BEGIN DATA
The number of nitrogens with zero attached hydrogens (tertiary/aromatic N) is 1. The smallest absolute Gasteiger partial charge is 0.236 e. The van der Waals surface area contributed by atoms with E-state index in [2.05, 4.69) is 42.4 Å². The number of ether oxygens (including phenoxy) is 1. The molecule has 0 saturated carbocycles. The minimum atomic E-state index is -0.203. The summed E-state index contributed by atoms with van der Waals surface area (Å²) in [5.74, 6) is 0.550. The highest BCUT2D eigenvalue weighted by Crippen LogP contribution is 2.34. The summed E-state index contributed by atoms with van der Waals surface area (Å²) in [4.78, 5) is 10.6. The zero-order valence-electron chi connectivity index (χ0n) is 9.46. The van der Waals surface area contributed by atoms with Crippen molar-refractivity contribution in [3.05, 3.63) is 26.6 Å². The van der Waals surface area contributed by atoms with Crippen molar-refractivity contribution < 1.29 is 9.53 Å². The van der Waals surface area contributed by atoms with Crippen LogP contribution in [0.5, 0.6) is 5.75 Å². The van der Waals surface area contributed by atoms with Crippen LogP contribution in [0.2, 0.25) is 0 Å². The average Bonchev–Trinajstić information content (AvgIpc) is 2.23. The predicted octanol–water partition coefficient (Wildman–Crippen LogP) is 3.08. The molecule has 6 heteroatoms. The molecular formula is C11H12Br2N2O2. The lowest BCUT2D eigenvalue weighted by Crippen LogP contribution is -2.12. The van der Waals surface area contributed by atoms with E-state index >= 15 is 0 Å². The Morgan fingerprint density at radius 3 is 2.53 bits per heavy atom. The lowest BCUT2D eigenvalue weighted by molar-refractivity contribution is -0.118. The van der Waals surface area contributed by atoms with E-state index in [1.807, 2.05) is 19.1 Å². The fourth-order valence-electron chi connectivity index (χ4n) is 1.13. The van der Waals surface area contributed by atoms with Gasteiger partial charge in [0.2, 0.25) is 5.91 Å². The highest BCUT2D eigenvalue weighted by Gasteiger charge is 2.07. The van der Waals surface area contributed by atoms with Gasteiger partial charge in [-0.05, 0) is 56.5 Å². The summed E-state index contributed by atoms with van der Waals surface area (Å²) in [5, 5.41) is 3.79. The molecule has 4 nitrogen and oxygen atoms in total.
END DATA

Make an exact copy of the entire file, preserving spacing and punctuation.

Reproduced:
The number of nitrogens with zero attached hydrogens (tertiary/aromatic N) is 1. The smallest absolute Gasteiger partial charge is 0.236 e. The van der Waals surface area contributed by atoms with E-state index in [2.05, 4.69) is 42.4 Å². The number of ether oxygens (including phenoxy) is 1. The molecule has 0 saturated carbocycles. The minimum atomic E-state index is -0.203. The summed E-state index contributed by atoms with van der Waals surface area (Å²) in [5.74, 6) is 0.550. The highest BCUT2D eigenvalue weighted by Crippen LogP contribution is 2.34. The summed E-state index contributed by atoms with van der Waals surface area (Å²) in [4.78, 5) is 10.6. The zero-order valence-electron chi connectivity index (χ0n) is 9.46. The van der Waals surface area contributed by atoms with Crippen molar-refractivity contribution in [3.05, 3.63) is 26.6 Å². The van der Waals surface area contributed by atoms with Crippen molar-refractivity contribution < 1.29 is 9.53 Å². The van der Waals surface area contributed by atoms with Crippen LogP contribution in [0.5, 0.6) is 5.75 Å². The van der Waals surface area contributed by atoms with Crippen LogP contribution in [0.2, 0.25) is 0 Å². The average Bonchev–Trinajstić information content (AvgIpc) is 2.23. The predicted octanol–water partition coefficient (Wildman–Crippen LogP) is 3.08. The molecule has 6 heteroatoms. The molecular formula is C11H12Br2N2O2. The lowest BCUT2D eigenvalue weighted by Crippen LogP contribution is -2.12. The van der Waals surface area contributed by atoms with E-state index >= 15 is 0 Å². The Morgan fingerprint density at radius 3 is 2.53 bits per heavy atom. The lowest BCUT2D eigenvalue weighted by molar-refractivity contribution is -0.118. The van der Waals surface area contributed by atoms with E-state index in [1.807, 2.05) is 19.1 Å². The fourth-order valence-electron chi connectivity index (χ4n) is 1.13. The van der Waals surface area contributed by atoms with Gasteiger partial charge in [0.2, 0.25) is 5.91 Å². The highest BCUT2D eigenvalue weighted by Gasteiger charge is 2.07. The van der Waals surface area contributed by atoms with Gasteiger partial charge in [-0.05, 0) is 56.5 Å². The summed E-state index contributed by atoms with van der Waals surface area (Å²) in [5, 5.41) is 3.79. The molecule has 4 nitrogen and oxygen atoms in total.